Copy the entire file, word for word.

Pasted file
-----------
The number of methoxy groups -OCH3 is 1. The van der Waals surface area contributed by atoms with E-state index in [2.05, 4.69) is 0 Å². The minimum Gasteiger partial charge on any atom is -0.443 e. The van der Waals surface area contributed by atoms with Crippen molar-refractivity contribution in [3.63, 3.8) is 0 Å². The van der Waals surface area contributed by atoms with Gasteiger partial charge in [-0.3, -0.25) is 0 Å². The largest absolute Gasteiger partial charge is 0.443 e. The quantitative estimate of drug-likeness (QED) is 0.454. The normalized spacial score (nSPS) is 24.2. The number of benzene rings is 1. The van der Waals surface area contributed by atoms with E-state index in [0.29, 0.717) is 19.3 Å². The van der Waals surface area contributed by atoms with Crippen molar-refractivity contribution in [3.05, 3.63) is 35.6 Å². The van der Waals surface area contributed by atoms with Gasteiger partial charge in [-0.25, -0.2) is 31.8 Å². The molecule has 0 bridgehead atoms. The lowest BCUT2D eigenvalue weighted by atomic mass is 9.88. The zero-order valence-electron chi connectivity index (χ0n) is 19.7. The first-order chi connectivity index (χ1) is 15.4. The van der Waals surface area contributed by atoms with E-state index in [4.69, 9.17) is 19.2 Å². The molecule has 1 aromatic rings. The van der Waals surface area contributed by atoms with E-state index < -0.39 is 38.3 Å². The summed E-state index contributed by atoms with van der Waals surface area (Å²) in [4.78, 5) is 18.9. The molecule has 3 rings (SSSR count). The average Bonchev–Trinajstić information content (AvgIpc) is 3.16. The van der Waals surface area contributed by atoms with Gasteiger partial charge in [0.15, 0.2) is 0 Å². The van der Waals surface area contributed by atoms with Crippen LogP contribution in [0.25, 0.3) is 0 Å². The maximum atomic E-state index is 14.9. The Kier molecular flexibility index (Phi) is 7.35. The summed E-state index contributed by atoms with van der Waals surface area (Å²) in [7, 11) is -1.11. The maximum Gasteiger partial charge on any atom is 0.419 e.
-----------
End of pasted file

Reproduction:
The number of methoxy groups -OCH3 is 1. The van der Waals surface area contributed by atoms with E-state index in [2.05, 4.69) is 0 Å². The minimum Gasteiger partial charge on any atom is -0.443 e. The van der Waals surface area contributed by atoms with Crippen molar-refractivity contribution in [3.63, 3.8) is 0 Å². The van der Waals surface area contributed by atoms with Gasteiger partial charge in [-0.3, -0.25) is 0 Å². The largest absolute Gasteiger partial charge is 0.443 e. The quantitative estimate of drug-likeness (QED) is 0.454. The normalized spacial score (nSPS) is 24.2. The number of benzene rings is 1. The van der Waals surface area contributed by atoms with E-state index in [0.29, 0.717) is 19.3 Å². The van der Waals surface area contributed by atoms with Crippen molar-refractivity contribution in [3.05, 3.63) is 35.6 Å². The van der Waals surface area contributed by atoms with Gasteiger partial charge in [-0.25, -0.2) is 31.8 Å². The molecule has 0 bridgehead atoms. The lowest BCUT2D eigenvalue weighted by atomic mass is 9.88. The zero-order valence-electron chi connectivity index (χ0n) is 19.7. The first-order chi connectivity index (χ1) is 15.4. The van der Waals surface area contributed by atoms with E-state index in [4.69, 9.17) is 19.2 Å². The molecule has 1 aromatic rings. The van der Waals surface area contributed by atoms with E-state index < -0.39 is 38.3 Å². The summed E-state index contributed by atoms with van der Waals surface area (Å²) in [4.78, 5) is 18.9. The molecule has 3 rings (SSSR count). The average Bonchev–Trinajstić information content (AvgIpc) is 3.16. The van der Waals surface area contributed by atoms with Gasteiger partial charge in [0.15, 0.2) is 0 Å². The van der Waals surface area contributed by atoms with Crippen LogP contribution in [0.25, 0.3) is 0 Å². The maximum atomic E-state index is 14.9. The Kier molecular flexibility index (Phi) is 7.35. The summed E-state index contributed by atoms with van der Waals surface area (Å²) in [7, 11) is -1.11. The maximum Gasteiger partial charge on any atom is 0.419 e.